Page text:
Autoimmune Encephalitis Alliance | The Journey to Its Inception
Autoimmune encephalitis refers to a group of conditions that occur when the body’s immune system mistakenly attacks healthy brain cells, leading to inflammation of the brain. People with autoimmune encephalitis may exhibit various neurologic and/or psychiatric symptoms including impaired memory and cognition, abnormal movements, seizures, fear, panic attacks, psychosis etc.1 Dr. Flanagan from Mayo Clinic states that approximately 1 Million patients globally are affected from autoimmune encephalitis and that timely immunotherapy can often help patients recover and regain function 2.
Many families of patients with autoimmune encephalitis suffer in silence; without understanding the outcome of their family member’s diagnosis. However, two patient families, the “Egger’s and McDow’s” from Durham, North Carolina, aimed to change this. Both families’ journeys with autoimmune encephalitis lead to the formation one of the world’s largest organizations to support patients and advance research in the diagnosis and treatment of autoimmune encephalitis. Listen to their empowering journey that led to the formation of “Autoimmune Encephalitis Alliance” in the above interview video.
We also sat down with Caterri M. Woodrum, Executive Director and Chief Executive Officer, Autoimmune Encephalitis Alliance, Inc. to learn more about this organization and their future plans.
How was the “Autoimmune Encephalitis Alliance” formulated and what is its vision?
The Autoimmune Encephalitis Alliance was launched by two families affected by autoimmune encephalitis – the McDows and the Eggers.
Leslie and Will McDow’s daughter Florence first exhibited autoimmune encephalitis symptoms in 2008 as a two-year-old. After a four-year struggle that eventually included two bone marrow transplants, Florence died on March 4, 2012, at the age of six.
Helen and Daniel Egger’s son Sasha fell ill with autoimmune encephalitis in 2009, at the age of thirteen, and has been hospitalized eight times since then. Currently, Sasha is in remission.
The McDows and Eggers came together in 2012 with a shared vision of a different future for people facing autoimmune encephalitis. They envisioned a time when information and community, both powerful weapons, would be readily available to anyone suffering from this disease. They sought a future in which advanced care could lead to a cure, where collaboration between families, clinicians, and researchers serves as a model of efficiency and mutual respect, and where no family faced this disease alone.
In December of 2012, the Alliance emerged from these collaborations to help catalyze this future: to change the patient experience; to accelerate diagnosis and improve treatments, support families coping with the disease, and promote scientific and clinical research that will eventually lead to a cure. Since our inception, we have made significant progress towards this vision.
When was Autoimmune Encephalitis Alliance founded and what are its core objectives?
Founded in 2012 the AE Alliance is a 501(c)(3) non-profit organization based in Durham, North Carolina.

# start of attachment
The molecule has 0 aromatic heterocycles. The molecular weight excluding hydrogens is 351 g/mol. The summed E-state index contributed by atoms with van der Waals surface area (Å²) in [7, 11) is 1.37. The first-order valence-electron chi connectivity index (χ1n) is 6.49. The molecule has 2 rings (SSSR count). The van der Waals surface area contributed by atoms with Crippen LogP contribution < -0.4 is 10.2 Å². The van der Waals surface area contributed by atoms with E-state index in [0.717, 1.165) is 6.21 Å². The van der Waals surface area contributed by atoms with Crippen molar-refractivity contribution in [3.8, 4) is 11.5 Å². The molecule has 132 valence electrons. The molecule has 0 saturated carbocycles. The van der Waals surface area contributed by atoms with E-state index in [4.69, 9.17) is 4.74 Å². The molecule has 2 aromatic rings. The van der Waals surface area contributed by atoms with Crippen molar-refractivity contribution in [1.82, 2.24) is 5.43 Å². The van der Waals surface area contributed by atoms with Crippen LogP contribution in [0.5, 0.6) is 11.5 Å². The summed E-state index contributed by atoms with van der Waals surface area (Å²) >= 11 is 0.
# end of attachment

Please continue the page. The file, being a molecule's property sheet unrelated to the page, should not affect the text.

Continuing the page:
The Autoimmune Encephalitis (AE) Alliance strives to educate physicians in evidence-based best practices for the diagnosis and treatment of AE. Successful patient care requires a collaborative, interdisciplinary approach. The AE Alliance endeavors to establish a supportive community of patients, families and caregivers, so that no one faces autoimmune encephalitis alone. The AE Alliance works to facilitate scientific research into the causes of AE and its treatment, with confidence that a cure will be found.
How does the AE Alliance bring patients and clinicians together and what do they achieve?
The AE Alliance recognizes that clinicians play an integral part in the diagnosis, treatment and recovery of patients with autoimmune encephalitis. We’re committed to helping them partner with patients and their families by providing resources to improve high-quality care. Keyways we meet this objective:
Medical Advisory Board (MAB): The AE Alliance Medical Advisory Board (MAB) brings together internationally renowned experts in AE to allow the Alliance to provide patients, families and medical professionals with trusted, evidence-based information and practices. The goal of the MAB is to ensure the Alliance has access to the most up-to-date information on diagnosis, treatment and outcomes for AE, as well as ongoing research initiatives.
AE Alliance Community Seed Grant Program: In 2020 we launched the AE Alliance Research Network to partner with the AE community in raising funds for Research. In 2021 we inaugurated the AE Alliance Community Seed Grant Program supporting studies that have direct implications for patients with autoimmune encephalitis.
AE Clinicians Network: The AE Alliance offers an AE Clinicians Network to connect patients with doctors who have experience treating AE and to connect practicing clinicians with each other. We have over 200 physicians registered in the AE Clinicians Network.
Provider Resources: AE Alliance works closely with healthcare professionals and organizations. In addition to our Clinicians Network and Research Grant opportunities, we provide free patient materials, opportunities to collaborate on research projects, circulation of key developments for the AE community, and assistance in publishing and recruitment for clinical trials.